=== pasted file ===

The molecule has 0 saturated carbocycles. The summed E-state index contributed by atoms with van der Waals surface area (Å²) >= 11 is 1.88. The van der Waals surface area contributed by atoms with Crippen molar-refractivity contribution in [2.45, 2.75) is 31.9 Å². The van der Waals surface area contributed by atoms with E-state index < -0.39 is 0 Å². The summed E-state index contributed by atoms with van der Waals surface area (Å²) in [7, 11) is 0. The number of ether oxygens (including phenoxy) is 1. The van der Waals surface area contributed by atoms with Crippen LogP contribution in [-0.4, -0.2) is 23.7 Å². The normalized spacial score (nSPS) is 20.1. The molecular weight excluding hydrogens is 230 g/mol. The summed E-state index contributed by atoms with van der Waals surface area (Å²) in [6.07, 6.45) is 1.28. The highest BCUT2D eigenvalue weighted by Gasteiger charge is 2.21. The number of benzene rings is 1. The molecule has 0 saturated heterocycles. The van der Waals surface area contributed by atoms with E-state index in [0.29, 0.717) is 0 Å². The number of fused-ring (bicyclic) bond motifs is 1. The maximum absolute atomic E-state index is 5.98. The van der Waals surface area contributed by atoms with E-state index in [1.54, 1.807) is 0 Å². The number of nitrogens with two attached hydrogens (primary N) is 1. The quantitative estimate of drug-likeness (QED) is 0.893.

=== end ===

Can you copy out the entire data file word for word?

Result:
The molecule has 0 saturated carbocycles. The summed E-state index contributed by atoms with van der Waals surface area (Å²) >= 11 is 1.88. The van der Waals surface area contributed by atoms with Crippen molar-refractivity contribution in [2.45, 2.75) is 31.9 Å². The van der Waals surface area contributed by atoms with E-state index < -0.39 is 0 Å². The summed E-state index contributed by atoms with van der Waals surface area (Å²) in [7, 11) is 0. The number of ether oxygens (including phenoxy) is 1. The van der Waals surface area contributed by atoms with Crippen LogP contribution in [-0.4, -0.2) is 23.7 Å². The normalized spacial score (nSPS) is 20.1. The molecular weight excluding hydrogens is 230 g/mol. The summed E-state index contributed by atoms with van der Waals surface area (Å²) in [6.07, 6.45) is 1.28. The highest BCUT2D eigenvalue weighted by Gasteiger charge is 2.21. The number of benzene rings is 1. The molecule has 0 saturated heterocycles. The van der Waals surface area contributed by atoms with E-state index in [0.29, 0.717) is 0 Å². The number of fused-ring (bicyclic) bond motifs is 1. The maximum absolute atomic E-state index is 5.98. The van der Waals surface area contributed by atoms with E-state index in [1.54, 1.807) is 0 Å². The number of nitrogens with two attached hydrogens (primary N) is 1. The quantitative estimate of drug-likeness (QED) is 0.893.